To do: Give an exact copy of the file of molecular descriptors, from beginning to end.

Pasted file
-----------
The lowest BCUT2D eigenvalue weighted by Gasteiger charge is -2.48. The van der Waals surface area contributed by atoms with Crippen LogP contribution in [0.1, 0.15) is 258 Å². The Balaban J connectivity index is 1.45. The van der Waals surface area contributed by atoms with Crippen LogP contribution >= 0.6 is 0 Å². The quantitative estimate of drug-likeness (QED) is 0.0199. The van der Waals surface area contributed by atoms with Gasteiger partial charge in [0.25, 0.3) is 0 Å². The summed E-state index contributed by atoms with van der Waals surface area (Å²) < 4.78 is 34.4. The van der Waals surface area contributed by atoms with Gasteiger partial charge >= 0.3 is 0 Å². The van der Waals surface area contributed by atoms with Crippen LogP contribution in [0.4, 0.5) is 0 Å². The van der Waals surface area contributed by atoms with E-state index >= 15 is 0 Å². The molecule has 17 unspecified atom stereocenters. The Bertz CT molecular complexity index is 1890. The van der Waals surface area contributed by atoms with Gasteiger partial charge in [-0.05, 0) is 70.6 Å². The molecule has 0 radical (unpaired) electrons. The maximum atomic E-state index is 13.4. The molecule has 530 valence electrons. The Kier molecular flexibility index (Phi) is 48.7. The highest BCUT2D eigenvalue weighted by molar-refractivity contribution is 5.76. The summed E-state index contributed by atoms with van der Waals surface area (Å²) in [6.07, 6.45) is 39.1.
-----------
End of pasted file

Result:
The lowest BCUT2D eigenvalue weighted by Gasteiger charge is -2.48. The van der Waals surface area contributed by atoms with Crippen LogP contribution in [0.1, 0.15) is 258 Å². The Balaban J connectivity index is 1.45. The van der Waals surface area contributed by atoms with Crippen LogP contribution >= 0.6 is 0 Å². The quantitative estimate of drug-likeness (QED) is 0.0199. The van der Waals surface area contributed by atoms with Gasteiger partial charge in [0.25, 0.3) is 0 Å². The summed E-state index contributed by atoms with van der Waals surface area (Å²) < 4.78 is 34.4. The van der Waals surface area contributed by atoms with Gasteiger partial charge >= 0.3 is 0 Å². The van der Waals surface area contributed by atoms with Crippen LogP contribution in [0.4, 0.5) is 0 Å². The van der Waals surface area contributed by atoms with E-state index >= 15 is 0 Å². The molecule has 17 unspecified atom stereocenters. The Bertz CT molecular complexity index is 1890. The van der Waals surface area contributed by atoms with Gasteiger partial charge in [-0.05, 0) is 70.6 Å². The molecule has 0 radical (unpaired) electrons. The maximum atomic E-state index is 13.4. The molecule has 530 valence electrons. The Kier molecular flexibility index (Phi) is 48.7. The highest BCUT2D eigenvalue weighted by molar-refractivity contribution is 5.76. The summed E-state index contributed by atoms with van der Waals surface area (Å²) in [6.07, 6.45) is 39.1.